Taking selfies, much less taking selfies for work purposes is something I never thought I would be doing. But, thanks to LG and a new feature called "Flash for Selfie" -- here I am. Flash for Selfie is one of the highlight features found on the LG G Pro 2, and also the latest in our ongoing series of posts covering the handset.
We're showing the simple process of activating Flash for Selfie, and also showing a set of side-by-side selfies. One was taken with Flash for Selfie, and the other was taken without. As the side-by-side selfies are pictures of my ugly mug, I'll offer the apology right here in the beginning. Anyway, according to LG, this works because of an increased sensor size and increase in aperture on the front-facing camera.
The aperture is said to have gone from 2.6 to 2.2, which means users should see a "clearer and less grainy picture even in dim environments." More to the point here, when using the Flash for Selfie setup you are minimizing the preview window, which as a result -- means more white space on the display. This again, according to LG, means more lighting when using the front-facing camera.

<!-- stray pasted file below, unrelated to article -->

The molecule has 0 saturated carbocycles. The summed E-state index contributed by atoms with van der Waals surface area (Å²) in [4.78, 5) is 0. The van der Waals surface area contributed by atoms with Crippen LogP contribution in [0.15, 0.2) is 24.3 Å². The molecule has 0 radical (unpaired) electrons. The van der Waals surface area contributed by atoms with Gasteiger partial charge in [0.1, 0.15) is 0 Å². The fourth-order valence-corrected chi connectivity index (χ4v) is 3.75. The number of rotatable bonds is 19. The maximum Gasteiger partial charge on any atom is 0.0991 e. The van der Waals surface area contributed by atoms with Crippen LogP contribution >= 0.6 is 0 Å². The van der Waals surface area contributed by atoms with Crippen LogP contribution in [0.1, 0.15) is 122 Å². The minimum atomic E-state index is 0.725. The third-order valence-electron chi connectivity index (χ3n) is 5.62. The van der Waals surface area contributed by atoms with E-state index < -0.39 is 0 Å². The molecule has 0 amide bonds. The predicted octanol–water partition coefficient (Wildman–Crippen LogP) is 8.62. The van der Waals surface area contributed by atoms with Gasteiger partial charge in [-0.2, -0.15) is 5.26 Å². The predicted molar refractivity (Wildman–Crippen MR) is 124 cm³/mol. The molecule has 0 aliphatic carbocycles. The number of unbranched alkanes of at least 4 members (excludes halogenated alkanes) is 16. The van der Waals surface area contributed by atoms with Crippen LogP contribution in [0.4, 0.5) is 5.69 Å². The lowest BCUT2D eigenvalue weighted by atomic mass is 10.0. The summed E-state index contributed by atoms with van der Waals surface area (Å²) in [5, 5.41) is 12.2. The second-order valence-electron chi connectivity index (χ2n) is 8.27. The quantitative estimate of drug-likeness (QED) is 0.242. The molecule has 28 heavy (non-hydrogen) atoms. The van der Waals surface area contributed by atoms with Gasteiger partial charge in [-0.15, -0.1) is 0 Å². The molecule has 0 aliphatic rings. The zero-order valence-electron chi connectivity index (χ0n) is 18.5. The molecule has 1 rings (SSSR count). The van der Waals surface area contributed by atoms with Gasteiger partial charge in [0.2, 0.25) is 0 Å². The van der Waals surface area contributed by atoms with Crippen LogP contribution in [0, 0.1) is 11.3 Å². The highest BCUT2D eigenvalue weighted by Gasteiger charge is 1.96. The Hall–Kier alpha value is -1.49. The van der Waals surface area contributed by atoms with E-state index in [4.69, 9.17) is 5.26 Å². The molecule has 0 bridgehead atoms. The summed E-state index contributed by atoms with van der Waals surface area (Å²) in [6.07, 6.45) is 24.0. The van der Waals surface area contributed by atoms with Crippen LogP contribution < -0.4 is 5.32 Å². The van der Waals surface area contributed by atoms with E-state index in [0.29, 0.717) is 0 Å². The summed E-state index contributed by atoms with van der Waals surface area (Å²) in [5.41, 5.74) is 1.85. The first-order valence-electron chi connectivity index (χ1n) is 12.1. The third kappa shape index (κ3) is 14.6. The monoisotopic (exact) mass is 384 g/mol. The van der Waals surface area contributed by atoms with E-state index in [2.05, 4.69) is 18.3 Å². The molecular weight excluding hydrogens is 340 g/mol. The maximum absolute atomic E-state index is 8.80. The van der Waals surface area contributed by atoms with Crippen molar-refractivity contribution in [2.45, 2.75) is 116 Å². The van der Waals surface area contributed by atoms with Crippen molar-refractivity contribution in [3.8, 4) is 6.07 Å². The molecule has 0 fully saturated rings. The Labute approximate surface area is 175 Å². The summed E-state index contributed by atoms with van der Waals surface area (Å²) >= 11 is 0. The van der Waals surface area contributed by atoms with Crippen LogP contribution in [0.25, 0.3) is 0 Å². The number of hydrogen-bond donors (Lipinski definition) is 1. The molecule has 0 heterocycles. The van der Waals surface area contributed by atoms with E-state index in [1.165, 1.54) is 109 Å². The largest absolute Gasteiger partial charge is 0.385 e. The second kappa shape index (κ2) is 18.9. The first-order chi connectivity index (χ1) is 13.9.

The video sitting above offers a brief walkthrough of using Flash for Selfie. It should also serve to give an idea of the differences in the preview windows. That having been said, we have to admit we didn't see much difference with the lighting. Of course, taking a selfie in a darker environment may prove otherwise. Nonetheless, there was still a perk.
You see, while it may not have done much for the image quality, it did appear to make it easier to lineup the selfie. Basically, for us it improved the process of taking the picture, not the end result. Thanks to the smaller preview window, the shot was easier to lineup as we were just looking at the preview -- and not the preview with the on-screen buttons getting in the way.
Of course, as mentioned, we have the sample shots, which are just below. The image on the left was with Flash for Selfie, and the image on the right was without Flash for Selfie.